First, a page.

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Wednesday, March 27, 2019: West Genesee wins first game with new coach

   Leading off today: The Shaun Smith era of West Genesee boys lacrosse opened with a 7-4 victory over Saratoga Springs on Tuesday at Herkimer Community College.

   Smith is his first year of coaching at West Genesee following the retirement of coach Mike Messere after 43 seasons. Messere is the winningest lacrosse coach in U.S. high school history.

   "It's good to get it over and get a win," Smith said following a four-goal performance by Anthony Dattellas in the victory.

   West Genesee took a 4-1 lead into the fourth quarter before Saratoga Springs' Graham Patton scored. The Wildcats ended the threat with back-to-back goals by Dattellas and Brad Cunningham for a 6-2 advantage.

   AD out over certification issue: Mark Mensch, the athletic director at William Floyd since 2004, has taken a $15,000 buyout in return for his resignation after it was determined that he did not hold the appropriate state-mandated certification, a district spokesman confirmed to Newsday.

   "Mr. Mensch did not keep his physical education certification up to date as required by New York State education law," spokesman James Montalto said in a statement. "As a result, he tendered his resignation on March 8, which the Board of Education accepted."

   Mensch has had an active administrator certification since February 2005 but his physical education certificate expired in 1993, the paper reported. The phys ed certification is required for a director of physical education, which was part of Mensch's job title and description.

   Wrestling coach steps down: Peter Kennedy is giving up his position as the wrestling coach at St. Joseph's after 14 seasons in order to focus on a newly created administrative job in the school.

   The school is restructuring its admissions office with Kennedy serving as vice president.

   Kennedy directed his alma mater to the All-Catholic team title in February.

   "Simply, this new opportunity is too good to pass up and will require my complete attention," Kennedy said. "The decision to step away from the head coaching position is something that has been on my mind over the past two seasons and the time is right to step aside."

   Alumni news: Robert Cornegy Jr., a star low-post player for the Andrew Jackson basketball team in the PSAL in the early 1980s, has landed in the Guinness Book of World Records.

   An average of measurements provided by three doctors showed recently that Cornegy, a city councilman who represents Brooklyn, stands 6-foot-10, which qualifies him as the world's tallest politician.


   Guinness officials said Cornegy is now the official record-holder, besting Sir Louis Gluckstein, a London politician who died in 1979, by 2½ inches. The most recent record-holder was Archie Hamilton, a 6-foot-6 former member of the British Parliament.

   After high school, Cornegy played briefly at St. John's and Alabama. He went on to earn a master's degree in organizational leadership and won a primary and general election in 2013.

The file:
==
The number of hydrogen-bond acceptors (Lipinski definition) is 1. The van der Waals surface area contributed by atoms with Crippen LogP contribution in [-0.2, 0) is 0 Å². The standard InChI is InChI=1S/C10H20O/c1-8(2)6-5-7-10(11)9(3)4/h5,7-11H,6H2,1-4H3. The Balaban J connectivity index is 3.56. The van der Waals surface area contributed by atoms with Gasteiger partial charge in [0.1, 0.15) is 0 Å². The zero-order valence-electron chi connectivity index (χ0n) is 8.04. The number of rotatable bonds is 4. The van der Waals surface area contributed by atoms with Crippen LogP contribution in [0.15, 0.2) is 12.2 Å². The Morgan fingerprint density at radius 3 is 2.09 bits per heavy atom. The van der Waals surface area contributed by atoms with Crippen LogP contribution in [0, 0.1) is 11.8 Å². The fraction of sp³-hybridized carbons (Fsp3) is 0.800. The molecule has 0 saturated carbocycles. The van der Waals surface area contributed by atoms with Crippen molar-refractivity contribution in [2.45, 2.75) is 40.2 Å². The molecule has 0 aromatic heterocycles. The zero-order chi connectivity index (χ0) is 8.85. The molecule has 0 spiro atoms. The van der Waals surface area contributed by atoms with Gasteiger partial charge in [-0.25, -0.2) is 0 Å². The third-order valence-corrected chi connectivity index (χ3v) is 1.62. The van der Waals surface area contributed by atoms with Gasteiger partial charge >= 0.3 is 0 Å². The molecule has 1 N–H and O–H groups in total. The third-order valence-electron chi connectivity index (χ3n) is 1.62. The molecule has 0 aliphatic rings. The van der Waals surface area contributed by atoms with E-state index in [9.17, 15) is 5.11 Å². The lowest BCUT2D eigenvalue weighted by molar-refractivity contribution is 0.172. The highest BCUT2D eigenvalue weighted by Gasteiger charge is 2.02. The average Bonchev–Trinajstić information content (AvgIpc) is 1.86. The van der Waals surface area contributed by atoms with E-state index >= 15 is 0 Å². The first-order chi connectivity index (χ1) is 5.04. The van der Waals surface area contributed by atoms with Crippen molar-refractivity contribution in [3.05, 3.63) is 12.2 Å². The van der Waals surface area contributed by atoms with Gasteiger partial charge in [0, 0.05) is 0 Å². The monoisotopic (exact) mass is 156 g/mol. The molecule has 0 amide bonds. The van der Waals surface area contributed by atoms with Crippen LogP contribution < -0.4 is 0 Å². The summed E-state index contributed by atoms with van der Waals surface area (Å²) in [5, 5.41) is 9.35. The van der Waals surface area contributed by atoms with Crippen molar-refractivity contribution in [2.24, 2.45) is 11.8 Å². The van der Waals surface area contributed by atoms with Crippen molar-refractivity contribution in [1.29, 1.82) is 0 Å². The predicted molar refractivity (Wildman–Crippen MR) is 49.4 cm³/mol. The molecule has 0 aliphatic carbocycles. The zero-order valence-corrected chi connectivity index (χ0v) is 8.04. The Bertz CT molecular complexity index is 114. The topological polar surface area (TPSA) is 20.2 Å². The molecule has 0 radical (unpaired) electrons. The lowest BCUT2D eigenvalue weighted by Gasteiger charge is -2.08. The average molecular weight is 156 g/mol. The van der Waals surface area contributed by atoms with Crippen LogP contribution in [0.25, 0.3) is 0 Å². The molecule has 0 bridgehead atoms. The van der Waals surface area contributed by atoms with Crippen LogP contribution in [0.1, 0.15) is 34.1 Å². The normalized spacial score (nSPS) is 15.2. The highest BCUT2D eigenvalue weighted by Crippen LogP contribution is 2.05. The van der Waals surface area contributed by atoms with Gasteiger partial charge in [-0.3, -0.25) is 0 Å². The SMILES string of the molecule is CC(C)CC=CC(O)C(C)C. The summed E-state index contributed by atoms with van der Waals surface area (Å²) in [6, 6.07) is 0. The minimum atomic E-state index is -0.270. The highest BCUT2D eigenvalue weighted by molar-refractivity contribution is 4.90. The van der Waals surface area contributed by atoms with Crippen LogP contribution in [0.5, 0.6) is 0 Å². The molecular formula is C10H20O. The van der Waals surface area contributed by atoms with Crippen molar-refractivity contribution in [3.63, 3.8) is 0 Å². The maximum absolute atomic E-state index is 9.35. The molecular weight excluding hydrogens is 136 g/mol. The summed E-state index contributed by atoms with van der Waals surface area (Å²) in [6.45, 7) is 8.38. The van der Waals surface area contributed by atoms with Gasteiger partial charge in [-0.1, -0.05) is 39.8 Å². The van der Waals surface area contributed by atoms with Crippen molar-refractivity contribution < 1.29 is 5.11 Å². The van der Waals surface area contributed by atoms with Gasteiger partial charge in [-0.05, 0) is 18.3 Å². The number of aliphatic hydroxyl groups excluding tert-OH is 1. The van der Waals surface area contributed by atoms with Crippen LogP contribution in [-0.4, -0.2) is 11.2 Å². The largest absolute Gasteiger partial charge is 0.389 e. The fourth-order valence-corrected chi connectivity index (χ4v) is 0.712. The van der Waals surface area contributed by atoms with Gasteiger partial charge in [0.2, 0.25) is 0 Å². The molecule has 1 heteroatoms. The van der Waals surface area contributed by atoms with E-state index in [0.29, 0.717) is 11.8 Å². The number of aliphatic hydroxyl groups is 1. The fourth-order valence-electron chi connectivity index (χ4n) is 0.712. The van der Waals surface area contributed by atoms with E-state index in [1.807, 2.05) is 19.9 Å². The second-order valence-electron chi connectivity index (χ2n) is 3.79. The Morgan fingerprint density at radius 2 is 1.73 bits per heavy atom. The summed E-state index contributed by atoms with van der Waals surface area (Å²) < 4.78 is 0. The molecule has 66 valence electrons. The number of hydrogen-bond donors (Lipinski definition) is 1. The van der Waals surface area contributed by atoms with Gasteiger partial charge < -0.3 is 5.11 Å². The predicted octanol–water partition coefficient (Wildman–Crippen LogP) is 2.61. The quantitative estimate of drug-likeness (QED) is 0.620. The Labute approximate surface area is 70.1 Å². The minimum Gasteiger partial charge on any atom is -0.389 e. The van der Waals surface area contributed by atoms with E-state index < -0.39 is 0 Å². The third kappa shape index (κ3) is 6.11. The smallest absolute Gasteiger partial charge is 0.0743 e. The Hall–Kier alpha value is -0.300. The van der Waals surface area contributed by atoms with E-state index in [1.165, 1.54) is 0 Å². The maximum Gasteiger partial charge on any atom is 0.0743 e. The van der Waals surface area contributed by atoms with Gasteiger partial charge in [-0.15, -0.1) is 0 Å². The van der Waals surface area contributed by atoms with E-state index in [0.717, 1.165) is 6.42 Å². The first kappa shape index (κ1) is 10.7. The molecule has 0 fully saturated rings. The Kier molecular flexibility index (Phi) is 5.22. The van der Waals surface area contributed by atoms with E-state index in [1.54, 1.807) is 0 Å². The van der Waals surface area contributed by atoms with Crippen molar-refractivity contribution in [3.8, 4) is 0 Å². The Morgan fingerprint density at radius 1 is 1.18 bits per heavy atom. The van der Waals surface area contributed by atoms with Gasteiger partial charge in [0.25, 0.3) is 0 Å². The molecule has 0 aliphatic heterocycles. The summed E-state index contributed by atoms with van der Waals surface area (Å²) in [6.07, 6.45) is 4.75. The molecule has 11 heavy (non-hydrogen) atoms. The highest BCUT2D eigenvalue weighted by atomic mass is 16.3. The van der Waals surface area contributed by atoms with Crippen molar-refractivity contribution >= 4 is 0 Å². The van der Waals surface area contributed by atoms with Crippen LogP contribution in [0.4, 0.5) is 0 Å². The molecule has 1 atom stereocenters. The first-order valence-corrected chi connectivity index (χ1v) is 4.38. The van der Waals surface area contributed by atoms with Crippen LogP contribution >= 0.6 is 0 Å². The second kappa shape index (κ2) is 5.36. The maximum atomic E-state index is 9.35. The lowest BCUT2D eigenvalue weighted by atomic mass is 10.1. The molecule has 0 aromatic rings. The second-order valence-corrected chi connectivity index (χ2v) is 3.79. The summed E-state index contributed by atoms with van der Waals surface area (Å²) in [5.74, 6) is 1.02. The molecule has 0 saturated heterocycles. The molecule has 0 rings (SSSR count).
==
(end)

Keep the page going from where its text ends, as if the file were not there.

Yes, another eSports story: I've linked to a few stories written in the past year about the growth of eSports in high school sports and its potential to gain a foothold in New York, perhaps as an activity supported by the New York State Public High School Athletic Association.

   Another one of those stories popped up on the radar today courtesy of The Journal News, but I believe it may be the first from a New York outlet that addresses a legitimate issue that may affect acceptance at the scholastic level and beyond.

   "We know a lot of the content is hugely misogynistic," NCAA President Mark Emmert said at the organization's national convention in January. "We know that some of the content is really violent. We don't particularly embrace games where the objective is to blow your opponent's head off. We know there are serious concerns about health and wellness around those games."

   Perhaps helping the cause is the fact that "League of Legends" is currently the most popular game title, according to the gaming industry analytics firm Newzoo. It's described as a version of capture the flag, demanding strategy and execution just like football or basketball. There are more than 100 million active monthly players around the world.

   High school sports governing bodies in several states have already started to support eSports competitions, and the National Federation of State High School Associations has partnered with online gaming provider PlayVS.

   There's a smattering of schools across the state sponsoring club teams that compete in regional and national leagues, but the NYSPHSAA and most school districts are nowhere close to doing more than just dipping a toe in the exploratory pool.

   "I would have to learn a lot more about eSports," Arlington AD Michael Cring said. "At first blush, it's hard for me to say yes, but that might be because I'm 53 years old and have never been into video games. I want to see kids up and moving. You'd probably have to sell me on it being a sport, but that doesn't mean it couldn't be a good activity in the schools."

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